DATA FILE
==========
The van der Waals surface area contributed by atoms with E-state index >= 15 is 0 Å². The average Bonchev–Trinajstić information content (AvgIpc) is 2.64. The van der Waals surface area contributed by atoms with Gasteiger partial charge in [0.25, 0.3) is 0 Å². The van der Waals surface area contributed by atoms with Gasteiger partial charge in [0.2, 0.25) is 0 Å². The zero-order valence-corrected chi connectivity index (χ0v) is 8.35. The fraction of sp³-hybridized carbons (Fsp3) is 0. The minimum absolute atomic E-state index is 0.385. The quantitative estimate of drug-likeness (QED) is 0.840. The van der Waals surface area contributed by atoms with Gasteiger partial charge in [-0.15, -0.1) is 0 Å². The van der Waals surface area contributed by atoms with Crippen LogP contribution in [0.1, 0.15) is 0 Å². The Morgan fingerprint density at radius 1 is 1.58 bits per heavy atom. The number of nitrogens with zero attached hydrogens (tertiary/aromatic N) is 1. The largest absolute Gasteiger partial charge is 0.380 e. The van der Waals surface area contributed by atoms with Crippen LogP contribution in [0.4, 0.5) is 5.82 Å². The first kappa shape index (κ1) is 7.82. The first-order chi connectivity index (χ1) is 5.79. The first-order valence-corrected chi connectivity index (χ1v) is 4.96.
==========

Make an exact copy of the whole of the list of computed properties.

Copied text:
The van der Waals surface area contributed by atoms with E-state index >= 15 is 0 Å². The average Bonchev–Trinajstić information content (AvgIpc) is 2.64. The van der Waals surface area contributed by atoms with Gasteiger partial charge in [0.25, 0.3) is 0 Å². The van der Waals surface area contributed by atoms with Gasteiger partial charge in [0.2, 0.25) is 0 Å². The zero-order valence-corrected chi connectivity index (χ0v) is 8.35. The fraction of sp³-hybridized carbons (Fsp3) is 0. The minimum absolute atomic E-state index is 0.385. The quantitative estimate of drug-likeness (QED) is 0.840. The van der Waals surface area contributed by atoms with Gasteiger partial charge in [-0.15, -0.1) is 0 Å². The van der Waals surface area contributed by atoms with Crippen LogP contribution in [0.1, 0.15) is 0 Å². The Morgan fingerprint density at radius 1 is 1.58 bits per heavy atom. The number of nitrogens with zero attached hydrogens (tertiary/aromatic N) is 1. The largest absolute Gasteiger partial charge is 0.380 e. The van der Waals surface area contributed by atoms with Crippen LogP contribution in [0.4, 0.5) is 5.82 Å². The first kappa shape index (κ1) is 7.82. The first-order chi connectivity index (χ1) is 5.79. The first-order valence-corrected chi connectivity index (χ1v) is 4.96.